由 Lisa Chamoff
, Contributing Reporter | April 13, 2020
From the April 2020 issue of HealthCare Business News magazine
“If it’s the first time they’re ever having an MR, those are typically the parents that always want to participate,” Cavaliere said.
It’s also important to work with parents ahead of time.
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At The Children's Hospital at Saint Francis, pediatric patients are given activities to do before the exam, such as watching cartoons online, or apps on an iPad related to MR exams. Parents can play out the exam with them beforehand, asking them to hold still while MR scanner noise plays in the background. Some parents even create blanket forts, or use obstacle course tunnels to mimic the MR scanner.
A pediatric patient watches a projector in the Caring MR Suite at the Children's Hospital at Saint Francis in Tulsa, Oklahoma.
“When you partner with families, you can get pretty creative,” said Kelly Kemp, child life specialist for pediatric pulmonary and the general pediatric unit for The Children's Hospital at Saint Francis. “The combination of the environment itself and having a child life specialist dedicated to this program who screens these kids and their families beforehand, and meets with the families the day that they get there, makes all the difference in the success rate of these MRs.”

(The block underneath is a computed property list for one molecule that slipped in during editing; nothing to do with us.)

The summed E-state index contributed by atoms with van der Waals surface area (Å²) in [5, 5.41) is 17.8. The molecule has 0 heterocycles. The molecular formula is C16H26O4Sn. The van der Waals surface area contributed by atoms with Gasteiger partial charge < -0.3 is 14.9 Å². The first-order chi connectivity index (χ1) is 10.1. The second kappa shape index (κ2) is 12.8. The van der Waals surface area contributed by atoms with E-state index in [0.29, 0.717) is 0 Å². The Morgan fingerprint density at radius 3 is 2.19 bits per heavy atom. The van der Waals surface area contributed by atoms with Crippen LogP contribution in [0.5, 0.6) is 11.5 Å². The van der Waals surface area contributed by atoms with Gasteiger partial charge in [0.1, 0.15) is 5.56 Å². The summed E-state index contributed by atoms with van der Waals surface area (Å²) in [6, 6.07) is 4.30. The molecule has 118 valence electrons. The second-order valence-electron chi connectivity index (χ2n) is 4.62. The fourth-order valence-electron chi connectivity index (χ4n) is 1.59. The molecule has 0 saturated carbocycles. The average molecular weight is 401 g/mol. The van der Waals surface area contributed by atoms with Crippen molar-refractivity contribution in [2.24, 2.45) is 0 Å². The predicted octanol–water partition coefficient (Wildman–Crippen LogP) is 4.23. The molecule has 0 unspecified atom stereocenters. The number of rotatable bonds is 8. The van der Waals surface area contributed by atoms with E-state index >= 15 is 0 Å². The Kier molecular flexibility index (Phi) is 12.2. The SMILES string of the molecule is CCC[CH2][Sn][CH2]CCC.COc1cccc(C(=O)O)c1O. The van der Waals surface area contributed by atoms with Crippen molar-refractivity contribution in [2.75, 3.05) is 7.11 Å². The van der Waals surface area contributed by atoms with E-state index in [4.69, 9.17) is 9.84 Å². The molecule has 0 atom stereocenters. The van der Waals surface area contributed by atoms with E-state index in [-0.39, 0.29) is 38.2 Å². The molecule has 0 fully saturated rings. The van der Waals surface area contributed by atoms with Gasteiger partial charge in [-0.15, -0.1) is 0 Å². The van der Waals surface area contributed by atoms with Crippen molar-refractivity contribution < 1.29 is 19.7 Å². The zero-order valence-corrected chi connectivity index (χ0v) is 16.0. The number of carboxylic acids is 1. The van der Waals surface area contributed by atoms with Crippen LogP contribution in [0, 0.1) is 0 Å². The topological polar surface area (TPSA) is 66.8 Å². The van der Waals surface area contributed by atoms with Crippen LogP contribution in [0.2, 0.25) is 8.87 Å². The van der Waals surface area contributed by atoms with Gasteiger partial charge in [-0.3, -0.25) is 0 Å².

Creating calming environments
Some facilities have found that creating the right ambience is helpful in decreasing anxiety surrounding exams.
Sky Factory creates an illusion of the outdoors inside the exam room with faux multisensory skylights and windows, reducing claustrophobia and using daylight-quality LED artificial light to calm the patient.
Marie Wikoff, an interior designer who works with facilities on Sky Factory installations, said they are more unobtrusive than goggles during exams, which can also incur an added cost in keeping them clean and sanitary.
For pediatric installations, they can add fun features to the sky, like balloons and airplanes.
“A lot of things excite children in a different way than adults,” Wikoff said. “Children need a higher level of engagement. They like to find things that are also artistic. It’s not always a cute puppy dog picture that inspires them. There are things that make them attach to (the picture) because of what’s going on in their lives. We add robots with red eyes, and they can point to that and say, ‘That’s what I feel like today.’”